Coming up with a TBR (to be read) list can be tricky. I remember in high school and in my early 20’s, I would make long TBR lists on yellow legal pads. Usually, there were at least 20 books on the sheet and at the top of the list was Germinal by Emile Zola. I don’t know why I wanted to read a book about a miner’s strike in France but I did. I wish I kept these lists but I didn’t. I never, though, mapped out when I would read each book. I finally figured recently my TBR for the rest of the year and as you will see I had to take into account buddy reads and movie adaptations of books I haven’t read before, plus incorporating some of the books on my original 2021 TBR list.
Every year I try to come up with a theme to help me figure out what books I want to read that year. In 2018, I decided I wanted to read mostly classics and finally read books like Little Women by Louisa May Alcott, Mansfield Park by Jane Austen, The Good Soldier by Ford Maddox Ford. In 2019 the theme was reading books by authors I never read before. That year I read books by Wallace Stegner, J. M. Coetzee, Harold Brodkey, and Alice Munro. This year I decided to concentrate on books written by current authors and so far I read Americanha by Chimamanda Ngozie Adichie, The Underground Railroad by Colson Whitehead, Gilead by Marilynne Robinson, and Elanor Olyphant is Completely Fine while also reading books not on my list like The White Tiger by Aravind Adiga and Things I Never Told You by Celeste Ng.
As I mentioned in my last blog post, I decided to join Rick Mac Donnell’s Booktube Spin number #3 and the spinning wheel landed on #2, Before Night Falls by Renaldo Arenas and #20, The Plot Against America by Philip Roth. I did finish Before Night Falls but I decided not to read the Roth book right away. I remember that the film Passing, based on the novel by Nella Larson is supposed to come out soon on Netflix. I first learned about Passing when I read David Bowie’s list of his favorite 100 books. I can see why Bowie liked it because it’s about identity. Claire is an African American woman of mixed race whose skin is so light she can “pass” for being white. My copy had Larson’s other novel Quicksand and I read that too.
In September I decided to go back to my original TBR list and started reading Norwegian Wood by Haruki Murakami. I’ve been wanting to read Murakami for a while and I’ve been told this book is a good place to start. It’s about two college students and how the suicide of their high school friend still haunts them. It’s only around 200 pages long, so if I can fit it in I might read another book on my original TBR, perhaps There There by Tommy Orange about the lives of urban Native Americans.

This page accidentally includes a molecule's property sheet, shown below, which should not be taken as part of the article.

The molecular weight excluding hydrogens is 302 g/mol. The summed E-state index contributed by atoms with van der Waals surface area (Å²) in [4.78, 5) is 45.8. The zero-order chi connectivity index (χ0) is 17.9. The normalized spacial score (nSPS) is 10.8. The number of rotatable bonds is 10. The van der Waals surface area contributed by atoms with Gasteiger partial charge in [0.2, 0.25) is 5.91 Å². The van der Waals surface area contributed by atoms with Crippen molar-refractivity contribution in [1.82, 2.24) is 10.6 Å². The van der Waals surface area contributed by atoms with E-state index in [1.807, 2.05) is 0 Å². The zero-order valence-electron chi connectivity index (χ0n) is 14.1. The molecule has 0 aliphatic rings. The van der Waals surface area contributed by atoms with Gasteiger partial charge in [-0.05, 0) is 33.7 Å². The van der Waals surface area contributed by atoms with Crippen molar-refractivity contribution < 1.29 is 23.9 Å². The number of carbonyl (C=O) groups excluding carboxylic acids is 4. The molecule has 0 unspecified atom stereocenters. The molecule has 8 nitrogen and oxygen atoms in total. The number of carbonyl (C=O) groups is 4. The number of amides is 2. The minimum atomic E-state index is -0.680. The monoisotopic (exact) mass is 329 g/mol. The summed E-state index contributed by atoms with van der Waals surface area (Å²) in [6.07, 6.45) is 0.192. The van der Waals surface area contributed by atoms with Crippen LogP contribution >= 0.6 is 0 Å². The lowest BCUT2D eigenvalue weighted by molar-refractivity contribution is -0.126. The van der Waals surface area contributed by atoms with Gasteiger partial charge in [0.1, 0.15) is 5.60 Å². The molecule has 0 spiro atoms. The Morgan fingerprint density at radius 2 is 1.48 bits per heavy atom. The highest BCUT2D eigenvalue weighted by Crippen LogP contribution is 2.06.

Now I come to my two buddy reads. For #Victober, where you read only Victorian literature, I have a buddy read of Thomas Hardy’s Jude the Obscure with my Bookstagram friend Rolly. I’ve read Tess of the d’Urbervilles, Far from the Madding Crowd, and The Mayor of Casterbridge, and I liked them all. Jude is about 400 pages, so I think I don’t see myself reading another book in that time. If I do have time, I might read the short book Silas Marnier by George Elliot.
November is another buddy read of Earnest Hemingway’s A Farewell to Arms with my Bookstagram friends Rolly and Nike Classics. The novel takes place in Italy during the first World War. I haven’t read much Hemingway and even though I never liked his macho persona, he’s still a major American author I should read more of.
I don’t expect it will take me that long to read A Farewell to Arms, which leaves me with half of November and all of December. I recently bought a copy of Where the Crawdads Sing by Delia Owens. I have been obsessed with this book ever since Reese Witherspoon chose it as one of her book club picks. The movie comes out next year. If I still have time for another book, I might read The Things They Carried by Tim O’ Brien, which is another book going to be adapted for the big screen.
I haven’t picked out a theme for next year’s TBR. I’m debating reading books by authors I have read before like Edith Wharton, Willa Cather, Sinclair Lewis, Graham Greene, and others. Or I might read books I’ve been meaning to get to like Lord of the Flies, The Scarlett Letter, and Death in Venice. I still have time to mull it over. Unfortunately, I can’t go back in time and refer to my old TBR lists. I’m sure eventually I will figure it out.